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This Day in My History

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23 August 2006

There must be a "24 Game" out there somewhere.  A nice pub game. 

Every time someone says "there's no time for that now" someone drinks a pint of beer.  They'll be drunk before the end of the show.

Perhaps the other competitor in the competition could down a pint of beer every time someone says "you'll just have to trust me" (extra beer if the person saying it is totally untrustworthy).

I'm into Season 3 now, in my marathon DVD watching.  In Season 1, Jack Bauer had to prevent the assassination of a presidential candidate; in Season 2, there was a nuclear device due to be exploded in Los Angeles; in Season 3, we're dealing with bioterrorism and a fatal virus ready to be released in Los Angeles (you have to wonder what writers have against Los Angeles.  I thought Indiana was the top terrorist target in the country.).

Ned had warned me that there is a lot of violence to get through between Season 1 and Season 5 (which hasn't been released yet).  I'm finding that I'm dealing with the violence a lot better than I am dealing with the stupidity of the sub plots.

For starters, will someone please drown Kim Bauer, Jack's daughter?  She was kidnapped or arrested so many times I lost count in Seasons 1 and 2, but now she's working for CTU (Counter Terrorist Unit, a fictitous government agency populated by more incompetents than the United States congress).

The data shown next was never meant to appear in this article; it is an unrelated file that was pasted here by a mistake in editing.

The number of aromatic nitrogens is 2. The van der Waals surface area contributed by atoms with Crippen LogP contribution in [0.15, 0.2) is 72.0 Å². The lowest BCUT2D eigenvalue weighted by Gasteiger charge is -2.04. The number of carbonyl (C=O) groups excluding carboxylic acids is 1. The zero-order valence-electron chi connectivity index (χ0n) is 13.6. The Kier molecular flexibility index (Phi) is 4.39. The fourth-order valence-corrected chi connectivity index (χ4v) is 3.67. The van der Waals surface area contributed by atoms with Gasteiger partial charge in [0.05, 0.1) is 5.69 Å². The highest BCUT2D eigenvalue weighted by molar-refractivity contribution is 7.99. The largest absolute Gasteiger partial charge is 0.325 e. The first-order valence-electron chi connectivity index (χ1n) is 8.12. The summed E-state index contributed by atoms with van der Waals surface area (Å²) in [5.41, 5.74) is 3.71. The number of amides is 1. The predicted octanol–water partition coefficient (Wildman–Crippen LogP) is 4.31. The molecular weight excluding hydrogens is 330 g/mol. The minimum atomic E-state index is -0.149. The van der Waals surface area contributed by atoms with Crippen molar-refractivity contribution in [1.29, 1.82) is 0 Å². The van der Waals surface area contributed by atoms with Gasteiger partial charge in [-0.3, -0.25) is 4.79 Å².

Now get this.  They learn that the most lethal virus in the world is about to be released into the air, every CTU agent is hard at work, frantically trying to track down the virus, and Kim decides that now is the time to let her father know that she's getting serious about one of the agents in the office.  "Kim, can we talk later?" "No, Dad, I have to tell you now!"

Later, when Jack is pretending to work with the evil Nina Myer, who murdered his wife, in order to get his hands on the virus, Kim makes the current head of CTU promise that he will stop it because she can't stand the thought of her father working with the woman who killed her mother.  Never mind that if this works it will save all of Los Angeles.  Just don't let Daddy hurt my feelings any more.

I remember in Season 1 when her father was dodging bullets from the bad guys and Kim would call and ask when he was coming home because she needed him.

In Season 3, she discovers that a baby is not actually the daughter of one of the computer people (who has hidden the baby under her desk) and just as Jack is about to get handed the deadly virus, and the head of CTU is organizing all his men to grab the virus and save the world yet again, Kim pulls him aside to let him know that there is something not right about Chloe's claims to motherhood and to demand that he "do something" about it.

Kim Bauer wins the "totally clueless" award of all time.